One of NextVR's cameras set up to broadcast a basketball match at the home of the Golden State Warriors in Los Angeles

VR in sports

Broadcasters and big leagues get in on the action.

Read more about all aspects of Virtual Reality technology

Rupert Murdoch calls live sport “the battering ram”. He thinks nothing is better at driving new broadcasting platforms.

His US Fox Innovation Lab and his majority-owned Sky television operation in Europe are already researching how competitions such as English Premier League (EPL) football might pummel the public into adopting - and paying a premium for - virtual reality.

Murdoch is not alone. The EPL itself and its most profitable club, Manchester United, are already talking to VR technology providers. Yet it is in the US that most serious trials have taken place so far.

The opening game of this year’s NBA basketball championships, Golden State Warriors vs New Orleans Pelicans, was distributed live in VR to owners of NextVR-compatible headsets. NextVR, one of the leading VR production houses, has also run experiments at NASCAR races and golf tournaments, and at United’s pre-season game against Barcelona last summer in Santa Clara.

We are some way from attaching cameras to sportsmen or women (motorsports being the most notable exception). Yet VR can offer “the best seats in the house” - or what the industry itself calls an “infinite seat”.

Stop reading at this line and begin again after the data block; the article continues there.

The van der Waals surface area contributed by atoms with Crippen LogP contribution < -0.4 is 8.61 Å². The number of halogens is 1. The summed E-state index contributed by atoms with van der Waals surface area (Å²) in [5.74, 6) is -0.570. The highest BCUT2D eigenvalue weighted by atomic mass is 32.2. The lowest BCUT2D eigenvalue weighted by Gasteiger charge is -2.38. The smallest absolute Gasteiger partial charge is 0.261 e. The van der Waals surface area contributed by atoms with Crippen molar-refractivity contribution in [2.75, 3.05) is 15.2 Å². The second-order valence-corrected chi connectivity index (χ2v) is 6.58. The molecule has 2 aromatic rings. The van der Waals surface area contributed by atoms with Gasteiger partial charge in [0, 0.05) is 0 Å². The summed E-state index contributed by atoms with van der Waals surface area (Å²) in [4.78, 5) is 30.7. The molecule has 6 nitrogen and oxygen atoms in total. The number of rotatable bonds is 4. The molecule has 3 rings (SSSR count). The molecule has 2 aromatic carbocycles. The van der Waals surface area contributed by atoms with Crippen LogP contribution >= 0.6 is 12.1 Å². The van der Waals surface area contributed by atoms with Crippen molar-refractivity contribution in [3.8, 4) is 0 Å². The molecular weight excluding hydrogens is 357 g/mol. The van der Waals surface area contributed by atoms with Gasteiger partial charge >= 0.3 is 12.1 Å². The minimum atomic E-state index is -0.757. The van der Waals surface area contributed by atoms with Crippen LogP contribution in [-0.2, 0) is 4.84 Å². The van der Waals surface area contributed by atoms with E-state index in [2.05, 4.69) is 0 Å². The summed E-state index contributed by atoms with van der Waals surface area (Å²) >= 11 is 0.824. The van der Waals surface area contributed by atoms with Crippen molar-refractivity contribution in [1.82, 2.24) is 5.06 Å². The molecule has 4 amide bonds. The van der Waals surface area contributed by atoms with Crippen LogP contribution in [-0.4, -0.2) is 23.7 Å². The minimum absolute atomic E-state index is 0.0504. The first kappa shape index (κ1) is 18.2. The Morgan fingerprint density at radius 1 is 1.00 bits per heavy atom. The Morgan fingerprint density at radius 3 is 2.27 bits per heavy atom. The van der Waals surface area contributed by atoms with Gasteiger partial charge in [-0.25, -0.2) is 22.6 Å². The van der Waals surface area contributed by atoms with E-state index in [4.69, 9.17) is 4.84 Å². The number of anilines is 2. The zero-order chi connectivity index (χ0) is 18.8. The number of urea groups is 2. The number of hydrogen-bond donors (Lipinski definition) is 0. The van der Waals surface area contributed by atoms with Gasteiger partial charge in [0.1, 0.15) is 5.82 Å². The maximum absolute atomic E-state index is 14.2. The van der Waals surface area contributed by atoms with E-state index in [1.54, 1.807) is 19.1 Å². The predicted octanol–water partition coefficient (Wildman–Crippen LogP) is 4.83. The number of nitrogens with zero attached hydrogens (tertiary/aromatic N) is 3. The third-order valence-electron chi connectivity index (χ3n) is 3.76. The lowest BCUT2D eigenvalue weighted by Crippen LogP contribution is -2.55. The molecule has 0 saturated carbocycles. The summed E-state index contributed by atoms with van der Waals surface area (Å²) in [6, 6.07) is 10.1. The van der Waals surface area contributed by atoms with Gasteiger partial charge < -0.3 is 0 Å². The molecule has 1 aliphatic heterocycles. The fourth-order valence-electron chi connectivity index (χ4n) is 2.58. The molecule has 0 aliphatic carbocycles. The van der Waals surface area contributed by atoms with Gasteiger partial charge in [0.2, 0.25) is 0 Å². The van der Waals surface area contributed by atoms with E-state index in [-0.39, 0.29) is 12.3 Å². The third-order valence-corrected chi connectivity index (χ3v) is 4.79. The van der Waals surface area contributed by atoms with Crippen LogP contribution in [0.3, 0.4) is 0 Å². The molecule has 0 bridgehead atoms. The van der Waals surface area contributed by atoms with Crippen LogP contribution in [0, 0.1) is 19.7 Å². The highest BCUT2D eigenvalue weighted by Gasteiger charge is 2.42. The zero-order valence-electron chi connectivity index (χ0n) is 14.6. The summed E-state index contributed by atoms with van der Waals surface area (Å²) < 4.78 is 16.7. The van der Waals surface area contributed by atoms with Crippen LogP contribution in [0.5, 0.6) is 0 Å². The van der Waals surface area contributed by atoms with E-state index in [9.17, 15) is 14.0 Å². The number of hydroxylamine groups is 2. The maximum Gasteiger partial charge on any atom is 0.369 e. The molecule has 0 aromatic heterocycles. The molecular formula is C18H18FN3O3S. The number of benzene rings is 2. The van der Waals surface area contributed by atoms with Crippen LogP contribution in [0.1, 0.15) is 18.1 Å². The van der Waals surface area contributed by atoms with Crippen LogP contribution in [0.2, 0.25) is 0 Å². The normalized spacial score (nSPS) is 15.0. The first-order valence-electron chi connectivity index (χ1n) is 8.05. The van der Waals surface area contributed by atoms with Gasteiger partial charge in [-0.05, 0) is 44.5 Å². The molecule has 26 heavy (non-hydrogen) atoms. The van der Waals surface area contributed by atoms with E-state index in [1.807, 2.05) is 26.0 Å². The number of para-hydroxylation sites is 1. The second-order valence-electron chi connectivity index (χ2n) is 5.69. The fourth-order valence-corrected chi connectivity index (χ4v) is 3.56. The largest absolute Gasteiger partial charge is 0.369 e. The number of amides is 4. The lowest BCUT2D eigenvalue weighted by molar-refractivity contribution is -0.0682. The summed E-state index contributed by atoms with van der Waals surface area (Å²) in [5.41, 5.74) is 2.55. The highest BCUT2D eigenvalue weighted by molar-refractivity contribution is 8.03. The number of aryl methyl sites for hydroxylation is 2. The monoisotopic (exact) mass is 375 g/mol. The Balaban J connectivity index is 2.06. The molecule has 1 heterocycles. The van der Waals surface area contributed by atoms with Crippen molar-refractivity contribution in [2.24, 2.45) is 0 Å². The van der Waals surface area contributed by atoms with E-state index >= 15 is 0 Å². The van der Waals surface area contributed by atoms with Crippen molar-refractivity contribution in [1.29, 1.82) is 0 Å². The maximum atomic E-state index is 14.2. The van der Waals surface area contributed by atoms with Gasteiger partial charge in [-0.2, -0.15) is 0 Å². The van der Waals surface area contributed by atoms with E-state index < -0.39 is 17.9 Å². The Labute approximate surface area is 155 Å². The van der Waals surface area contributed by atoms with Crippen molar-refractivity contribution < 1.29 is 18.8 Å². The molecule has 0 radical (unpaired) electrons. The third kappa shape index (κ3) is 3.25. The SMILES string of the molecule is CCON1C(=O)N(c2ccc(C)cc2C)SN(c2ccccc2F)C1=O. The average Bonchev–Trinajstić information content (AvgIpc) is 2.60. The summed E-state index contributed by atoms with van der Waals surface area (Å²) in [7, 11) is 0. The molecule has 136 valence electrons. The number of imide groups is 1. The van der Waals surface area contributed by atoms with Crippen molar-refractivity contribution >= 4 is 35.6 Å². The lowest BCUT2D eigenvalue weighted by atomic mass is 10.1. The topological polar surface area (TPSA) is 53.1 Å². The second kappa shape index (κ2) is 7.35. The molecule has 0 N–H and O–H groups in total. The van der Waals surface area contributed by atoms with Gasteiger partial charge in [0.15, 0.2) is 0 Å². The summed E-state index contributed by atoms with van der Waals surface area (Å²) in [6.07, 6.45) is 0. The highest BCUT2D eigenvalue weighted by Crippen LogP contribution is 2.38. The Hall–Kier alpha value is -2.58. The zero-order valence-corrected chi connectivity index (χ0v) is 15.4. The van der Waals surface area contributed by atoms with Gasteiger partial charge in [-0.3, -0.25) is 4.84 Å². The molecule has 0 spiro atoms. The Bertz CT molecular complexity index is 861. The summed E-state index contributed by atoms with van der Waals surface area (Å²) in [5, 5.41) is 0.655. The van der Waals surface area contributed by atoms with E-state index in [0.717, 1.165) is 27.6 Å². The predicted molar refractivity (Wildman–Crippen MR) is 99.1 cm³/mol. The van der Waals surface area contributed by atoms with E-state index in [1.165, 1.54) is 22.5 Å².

Ringside seats at a Vegas fight or courtside seats for the LA Lakers support five and six-figure prices in the physical world. The opportunity to place a VR rig in one of those and then sell it virtually thousands, if not millions, of times over has inevitably piqued promoters’ interest.

Closer to home, a VR subscription to your football team might allow you to toggle between different angles according to where the action is: the half-way line, behind either goal, and so on.

Meanwhile, VR sport is comparatively cheap to produce. What happens on the pitch does not change; you chiefly install a new set of camera rigs as appropriate. Gaming requires the construction of complex virtual worlds based on new development platforms; VR drama needs new ways of shooting and editing.

The main challenge is distribution. For live sports, “Buffering…” is a red card.

Existing broadband networks reportedly struggle when streaming flat 4k video at a 15.6Mbit/s data rate (based on trials run by Netflix). That is for a pixel count of 4096×2048px.

The minimum pixel count for live 4k VR is 12,288×6,144px - a nine-fold increase. Moreover, that’s for any form of content: sport involves a lot of movement and therefore the highest data  rates.

That is a big obstacle. However, with potentially billions in subscription sales on the other side, Murdoch and his fellow players are likely to breach it soon enough.

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